As my former students create a documentary about school budgets/reform. They are honestly so talented and bright, I’m excited to see what the future holds for them.
My Religion and Sports TA commented on my paper that with a slight revisions this should be sent into a magazine or to sports columnist, Christine Brennan. Go figure…
Paper #3: Do sports reinforce gender stereotypes/boundaries? OR do sports break down gender stereotypes/boundaries? Why/How?
Sport Gendering Construction and Gradual Movement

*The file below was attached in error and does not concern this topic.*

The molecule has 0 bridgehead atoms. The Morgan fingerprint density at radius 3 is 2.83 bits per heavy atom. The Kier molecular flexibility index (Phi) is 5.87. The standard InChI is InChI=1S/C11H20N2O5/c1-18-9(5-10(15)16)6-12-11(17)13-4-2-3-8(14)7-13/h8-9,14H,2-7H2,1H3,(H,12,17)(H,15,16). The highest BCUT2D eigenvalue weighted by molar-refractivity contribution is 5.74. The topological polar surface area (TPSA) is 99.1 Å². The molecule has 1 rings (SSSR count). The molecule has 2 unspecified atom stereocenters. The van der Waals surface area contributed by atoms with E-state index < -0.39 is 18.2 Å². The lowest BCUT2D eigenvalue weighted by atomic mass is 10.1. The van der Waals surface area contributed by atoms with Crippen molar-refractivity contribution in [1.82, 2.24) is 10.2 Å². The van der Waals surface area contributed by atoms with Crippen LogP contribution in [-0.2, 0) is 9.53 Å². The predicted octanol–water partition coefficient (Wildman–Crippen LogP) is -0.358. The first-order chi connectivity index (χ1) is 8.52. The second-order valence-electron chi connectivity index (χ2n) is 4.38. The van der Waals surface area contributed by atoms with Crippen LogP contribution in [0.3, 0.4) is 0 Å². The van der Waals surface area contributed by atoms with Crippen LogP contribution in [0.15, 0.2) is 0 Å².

In the fifth grade, I arrived at gym class in Head O’ Meadow Elementary School with my glove and a 12-inch, neon yellow softball. Coach Steve, one of the gym teachers, offered to catch for me since I wanted to practice pitching as it was supposed to rain that afternoon. He didn’t expect a rising 11-year old to throw as hard as I did and he was clearly impressed with the skills I had shown at a young age. Unfortunately, he was the only male in the room that praised my aggressive approach to the game. “She can only throw that hard if she’s really a boy!” one classmate yelled. “Why is she throwing like that?” another boy criticized in relation to the windmill motion that softball calls for, “If she were really someone who could play she’d throw like us, not like some stupid girl.” Needless to say, the boys in my class didn’t welcome the fact that girls played sports, or in this case could throw a ball harder and farther than they could. This was my first personal experience with sports being gendered and women being looked down upon for playing a sport, recreationaly or competitively.